“He has a very weird game. It’s very sloppy, but a good sloppy,” said Stefanos Tsitsipas, who has yet to beat the Russian in their four FedEx ATP Head2Head meetings. “I don’t mean this in a bad way. He’s just very uncomfortable to play against.”

In an era rich with heavy topspin and power hitting from the baseline, the 24-year-old Medvedev offers a throwback with his brand of tennis. He possesses one of the flattest backhands on Tour and uses off-speed shots to frustrate players, imposing his game by taking his opponents out of theirs.

“He has this completely different way of playing, flat and low, without giving you much angle to work with,” said Tsitsipas. “It can be very disturbing to play against him. He can make you miss without understanding why you missed.”

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Although his style may not be conventional, it’s clearly working. The Russian reached his first ATP Masters 1000 final last week at the Coupe Rogers (l. to Nadal), finished runner-up the week before at the Citi Open (l. to Kyrgios) and sits at a career-high ATP Ranking of No. 8. On Tuesday, he scored a first-round victory over Kyle Edmund at the Western & Southern Open in Cincinnati.

His winning ways could be why Medvedev is far from insulted by Tsitsipas’ assessment of his “sloppy” game.

“I completely agree,” said Medvedev, cracking a smile. “That’s what I’m trying to do. I want to make people miss with shots that they’re not used to playing. I’ve won many matches because they don’t ever get used to it. I try to find a weak spot in my opponent and then push to it.

“As long as you’re not playing an 18-year-old wild card, you know how everybody plays. If you play Rafael Nadal you know, well, not his weak spots, but what you shouldn’t do… and then you still lose 6-3, 6-0!”

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But while Medvedev prides himself on driving other players crazy, he only recently learned how to stop doing that to himself. The Russian isn’t shy to admit his temperamental past, but credits his recent success with learning how to better control his emotions. Medvedev joked during his runner-up finish two weeks ago in Washington that it was the first time he hadn’t blown up during a tournament.

“I also didn’t get crazy at all [in Montreal],” said Medvedev. “It feels much nicer, but it doesn’t mean that one day, maybe tomorrow, I’m not going to smash three racquets. I’m working on it and hopefully I can continue it for as long as possible.”

Medvedev is also quickly learning that winning brings extra attention. Last year in Cincinnati, he was forced to qualify for the main draw. This year, both of his press conferences so far this week have taken place in the main interview room. But rather than shy away from the attention, Medvedev has embraced it and hopes for more.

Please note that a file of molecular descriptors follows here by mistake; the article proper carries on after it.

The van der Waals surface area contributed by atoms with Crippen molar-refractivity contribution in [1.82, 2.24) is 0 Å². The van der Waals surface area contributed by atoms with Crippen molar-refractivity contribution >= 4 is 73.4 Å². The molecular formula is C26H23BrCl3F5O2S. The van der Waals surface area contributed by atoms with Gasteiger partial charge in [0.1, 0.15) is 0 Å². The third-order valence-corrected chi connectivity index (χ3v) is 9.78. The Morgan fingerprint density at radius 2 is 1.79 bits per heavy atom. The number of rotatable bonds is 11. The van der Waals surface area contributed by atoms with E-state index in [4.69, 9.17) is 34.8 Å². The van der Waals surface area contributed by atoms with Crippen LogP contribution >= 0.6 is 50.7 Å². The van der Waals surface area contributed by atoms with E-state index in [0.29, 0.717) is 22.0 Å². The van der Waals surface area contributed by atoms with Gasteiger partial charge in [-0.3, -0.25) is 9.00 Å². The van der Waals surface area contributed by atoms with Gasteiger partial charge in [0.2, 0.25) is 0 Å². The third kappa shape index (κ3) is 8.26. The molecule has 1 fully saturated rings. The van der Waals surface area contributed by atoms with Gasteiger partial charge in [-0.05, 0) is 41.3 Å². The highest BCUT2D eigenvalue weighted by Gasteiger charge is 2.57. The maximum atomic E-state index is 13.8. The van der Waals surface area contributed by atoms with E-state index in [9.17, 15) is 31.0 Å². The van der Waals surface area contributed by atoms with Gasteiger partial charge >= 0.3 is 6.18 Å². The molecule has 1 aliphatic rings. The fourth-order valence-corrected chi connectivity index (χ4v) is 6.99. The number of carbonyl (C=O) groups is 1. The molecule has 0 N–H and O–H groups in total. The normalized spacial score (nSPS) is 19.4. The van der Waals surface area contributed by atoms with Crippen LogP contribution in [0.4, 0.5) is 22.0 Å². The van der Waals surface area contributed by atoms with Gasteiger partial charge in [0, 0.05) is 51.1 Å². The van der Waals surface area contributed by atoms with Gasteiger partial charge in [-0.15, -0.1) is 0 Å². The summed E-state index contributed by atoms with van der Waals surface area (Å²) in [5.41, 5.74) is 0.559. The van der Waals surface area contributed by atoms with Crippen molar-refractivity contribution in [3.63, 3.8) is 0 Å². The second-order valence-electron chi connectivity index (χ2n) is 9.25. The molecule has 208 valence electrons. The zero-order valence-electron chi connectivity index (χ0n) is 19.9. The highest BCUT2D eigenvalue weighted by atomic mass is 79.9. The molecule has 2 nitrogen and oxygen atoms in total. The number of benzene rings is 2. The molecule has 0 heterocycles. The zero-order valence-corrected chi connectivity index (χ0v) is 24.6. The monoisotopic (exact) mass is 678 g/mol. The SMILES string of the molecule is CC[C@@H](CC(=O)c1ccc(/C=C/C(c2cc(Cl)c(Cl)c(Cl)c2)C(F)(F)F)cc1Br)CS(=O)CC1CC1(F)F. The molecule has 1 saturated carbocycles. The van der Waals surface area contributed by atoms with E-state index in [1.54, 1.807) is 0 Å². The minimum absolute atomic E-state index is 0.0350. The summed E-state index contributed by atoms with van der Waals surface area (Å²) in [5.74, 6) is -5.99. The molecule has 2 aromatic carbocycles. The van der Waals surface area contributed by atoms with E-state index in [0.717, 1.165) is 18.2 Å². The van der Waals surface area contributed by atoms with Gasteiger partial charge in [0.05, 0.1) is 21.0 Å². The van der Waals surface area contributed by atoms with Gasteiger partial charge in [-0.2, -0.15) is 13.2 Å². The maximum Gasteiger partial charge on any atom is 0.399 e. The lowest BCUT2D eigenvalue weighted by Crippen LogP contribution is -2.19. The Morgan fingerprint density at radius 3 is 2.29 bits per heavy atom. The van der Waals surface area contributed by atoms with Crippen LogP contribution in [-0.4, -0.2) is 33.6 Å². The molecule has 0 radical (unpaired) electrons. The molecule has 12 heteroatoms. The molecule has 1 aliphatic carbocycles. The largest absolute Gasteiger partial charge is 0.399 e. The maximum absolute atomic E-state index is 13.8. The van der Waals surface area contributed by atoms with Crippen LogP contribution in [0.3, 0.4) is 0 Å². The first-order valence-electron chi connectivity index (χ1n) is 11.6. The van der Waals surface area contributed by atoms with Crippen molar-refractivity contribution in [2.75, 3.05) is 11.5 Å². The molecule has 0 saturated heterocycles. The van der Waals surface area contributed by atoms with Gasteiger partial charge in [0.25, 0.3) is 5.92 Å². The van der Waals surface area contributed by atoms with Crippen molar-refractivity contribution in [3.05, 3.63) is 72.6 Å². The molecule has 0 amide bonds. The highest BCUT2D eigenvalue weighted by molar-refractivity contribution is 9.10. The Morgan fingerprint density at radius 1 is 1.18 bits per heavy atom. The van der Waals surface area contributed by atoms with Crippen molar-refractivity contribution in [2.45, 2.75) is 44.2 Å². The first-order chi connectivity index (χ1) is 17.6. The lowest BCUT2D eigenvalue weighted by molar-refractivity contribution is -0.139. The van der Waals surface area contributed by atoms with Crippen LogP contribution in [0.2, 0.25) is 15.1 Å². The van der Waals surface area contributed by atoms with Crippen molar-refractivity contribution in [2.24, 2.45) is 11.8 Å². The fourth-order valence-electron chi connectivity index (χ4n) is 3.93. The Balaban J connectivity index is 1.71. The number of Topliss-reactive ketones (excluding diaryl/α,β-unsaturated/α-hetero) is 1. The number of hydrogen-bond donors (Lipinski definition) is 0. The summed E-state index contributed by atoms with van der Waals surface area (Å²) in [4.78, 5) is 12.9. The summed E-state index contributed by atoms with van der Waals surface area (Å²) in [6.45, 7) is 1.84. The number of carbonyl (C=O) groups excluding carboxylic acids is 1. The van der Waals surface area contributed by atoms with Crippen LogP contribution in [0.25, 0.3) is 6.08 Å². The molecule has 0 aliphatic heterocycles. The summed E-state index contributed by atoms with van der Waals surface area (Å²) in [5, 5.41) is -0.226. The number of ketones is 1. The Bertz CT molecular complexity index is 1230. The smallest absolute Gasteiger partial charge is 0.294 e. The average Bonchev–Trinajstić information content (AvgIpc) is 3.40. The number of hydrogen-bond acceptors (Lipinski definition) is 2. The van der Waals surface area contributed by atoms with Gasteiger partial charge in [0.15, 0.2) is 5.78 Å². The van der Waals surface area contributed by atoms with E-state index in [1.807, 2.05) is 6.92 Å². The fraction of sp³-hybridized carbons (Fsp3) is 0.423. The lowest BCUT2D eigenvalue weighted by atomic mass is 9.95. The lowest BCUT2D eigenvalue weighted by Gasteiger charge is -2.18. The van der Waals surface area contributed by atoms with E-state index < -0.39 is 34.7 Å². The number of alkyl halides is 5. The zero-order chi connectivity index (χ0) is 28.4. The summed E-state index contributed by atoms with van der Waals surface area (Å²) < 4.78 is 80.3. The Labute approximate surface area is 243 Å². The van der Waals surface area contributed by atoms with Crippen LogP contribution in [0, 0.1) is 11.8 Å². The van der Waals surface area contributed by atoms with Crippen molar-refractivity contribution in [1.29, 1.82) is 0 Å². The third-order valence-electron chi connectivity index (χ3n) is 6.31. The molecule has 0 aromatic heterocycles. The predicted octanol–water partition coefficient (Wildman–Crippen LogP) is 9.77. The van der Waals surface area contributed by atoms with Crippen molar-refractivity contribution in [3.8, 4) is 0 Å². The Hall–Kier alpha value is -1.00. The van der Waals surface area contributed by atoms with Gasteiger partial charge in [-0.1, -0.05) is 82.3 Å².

“I like interviews as long as you don’t ask me any inappropriate questions,” he joked. “I try not to fake anything. I like to express myself and hopefully show my personality.”

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Why Federer Felt Bad In The Juniors

  • Posted: Aug 14, 2019

Why Federer Felt Bad In The Juniors

Swiss star reflects on fulfilling expectations after Cincinnati win

Roger Federer has done a lot of winning in his career. The Swiss Superstar has captured 102 tour-level titles, 1,223 match wins and plenty more. But what’s easy to forget is that with his victories have come losses for the player on the other side of the net.

“In the juniors maybe I felt bad sometimes, just because I did. Don’t know why,” Federer said. “Afterwards, I guess it’s part of the business. You want everybody to do well, and that’s why I’m generally happy when somebody does well, because not everybody can attain whatever it is [they are aiming for], but what you can attain is the best of yourself.”

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The World No. 3, who made a strong start to his pursuit of an eighth Western & Southern Open title Tuesday evening, has surpassed his hopes and dreams. And many players on the ATP Tour have achieved amazing things on the tennis court, even if they haven’t earned quite as many wins or titles.

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“I think probably if you ask a lot of the guys on the Tour, they’d say, ‘I probably did much better than I expected’, because the dream is, of course, to be Top 100, Top 10, World No. 1, winning tournaments and all that stuff. But to be able to make a living from what you wanted to do, I think that’s the cool bit,” Federer said. “That’s when sometimes it gets a bit rough. All of a sudden you achieve your dream and you have been told you’re terrible because you didn’t win so-and-so. You’re like, ‘Okay, you know what? Get lost. I don’t care what you say.

“You’ve got to do what you can do best and make yourself proud, your family, your country, whatever it is. And in tennis, very quickly, take another sport, but if you’re [the] No. 100 best player or athlete or whatever of your sport, you’re a champ. In tennis you say, ‘Oh, he’s just 100’, and I disagree with that.”

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Earning one victory is plenty difficult, especially at ATP Masters 1000 tournaments like this week’s event. It is made even harder for a player like Federer, who is competing for the first time since Wimbledon. This is also the first season since 2016 that he has played on clay, making the transition that much more uncertain.

Nevertheless, Federer overcame the challenge against Cordoba Open champion Juan Ignacio Londero, defeating the Argentine in straight sets in 61 minutes, with the match lasting about as long as the rain delay in the middle of the second set.

“[I’m] very happy. I thought it was tricky with the rain delay and everything, but I’m happy to be back on the courts,” Federer said. “It’s totally different to the grass courts and the clay courts we have seen, so this is the beginning of a long, long hard-court swing. So it’s nice to start off with a win.”